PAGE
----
Prince’s Manager Planning to Release Previously Unheard Music
Managers for Prince’s entertainment assets are planning to release previously unheard music to serve as the soundtracks for theatrical spectaculars. The “Purple Rain” singer, who would have turned 58 earlier this month, passed away from an opioid overdose on April 21.
Prince’s longtime lawyer and manager L. Londell McMillan and Charles Koppelman have been appointed to handle his entertainment assets and they are hoping to incorporate his large vault of unreleased tracks into a Broadway project or a Cirque du Soleil show. “We’re going to be having a good time,” Koppelman tells Page Six. “There is so much to be done with this estate. There are vaults full of music.” “Prince was an icon on the level of The Beatles and Michael Jackson, and his legacy should be honored,” Koppelman says. “Though his name was Prince, I always thought he was the king of music.” McMillan and Koppelman’s plans come after reports suggesting executives at the estate’s special administrator Bremer Trust are looking into plans to turn the singer’s fabled Paisley Park home into a tourist attraction, similar to Elvis Presley’s Graceland. The superstar often invited fans to attend late night parties and shows at the compound just outside his native Minneapolis, Minnesota and the administrators are looking to capitalize on the venue’s popularity. Court papers submitted as part of trustees’ request to bring in experts to help them manage the late singer’s music affairs also indicate the team of advisers will also provide “counsel on how to manage public tours of the grounds, facilities and buildings located at Paisley Park.” Bremer Trust bosses were granted permission to bring in the big guns during a hearing earlier this month, allowing officials to begin monetizing Prince’s intellectual property and unreleased recordings, many of which have been locked away in a vault at Paisley Park for years.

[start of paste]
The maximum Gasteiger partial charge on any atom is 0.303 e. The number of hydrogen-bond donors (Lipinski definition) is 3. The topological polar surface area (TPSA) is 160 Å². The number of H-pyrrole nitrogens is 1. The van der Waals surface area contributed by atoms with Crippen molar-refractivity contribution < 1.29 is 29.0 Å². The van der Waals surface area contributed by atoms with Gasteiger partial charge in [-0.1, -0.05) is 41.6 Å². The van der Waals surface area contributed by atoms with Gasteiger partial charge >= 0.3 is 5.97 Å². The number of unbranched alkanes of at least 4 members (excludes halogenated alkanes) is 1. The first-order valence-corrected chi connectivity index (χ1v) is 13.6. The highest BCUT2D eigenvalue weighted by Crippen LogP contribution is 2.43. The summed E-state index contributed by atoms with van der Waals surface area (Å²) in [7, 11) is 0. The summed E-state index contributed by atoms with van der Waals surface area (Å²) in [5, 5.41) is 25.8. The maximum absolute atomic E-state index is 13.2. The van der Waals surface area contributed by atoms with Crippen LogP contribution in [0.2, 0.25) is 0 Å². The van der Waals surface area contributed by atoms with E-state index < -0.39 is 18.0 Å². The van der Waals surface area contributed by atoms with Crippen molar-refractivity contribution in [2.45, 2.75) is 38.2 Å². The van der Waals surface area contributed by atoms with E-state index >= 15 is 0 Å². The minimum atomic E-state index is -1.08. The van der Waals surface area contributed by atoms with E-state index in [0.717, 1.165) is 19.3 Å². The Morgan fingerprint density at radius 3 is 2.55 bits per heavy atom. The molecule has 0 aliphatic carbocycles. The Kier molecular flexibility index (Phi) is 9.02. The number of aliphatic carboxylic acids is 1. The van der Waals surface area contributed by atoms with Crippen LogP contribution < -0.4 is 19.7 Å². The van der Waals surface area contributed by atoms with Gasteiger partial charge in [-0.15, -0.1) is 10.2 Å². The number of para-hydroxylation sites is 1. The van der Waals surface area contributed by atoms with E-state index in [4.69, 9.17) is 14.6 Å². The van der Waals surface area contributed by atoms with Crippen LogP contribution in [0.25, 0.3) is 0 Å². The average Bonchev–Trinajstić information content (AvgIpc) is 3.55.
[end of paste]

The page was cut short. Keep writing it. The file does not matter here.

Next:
Notable Celebrity Deaths of 2016
While death is a natural part of life, it seems like 2016 has seen an abnormally high amount of notable deaths. From politicians and athletes to actors and musicians, it ...
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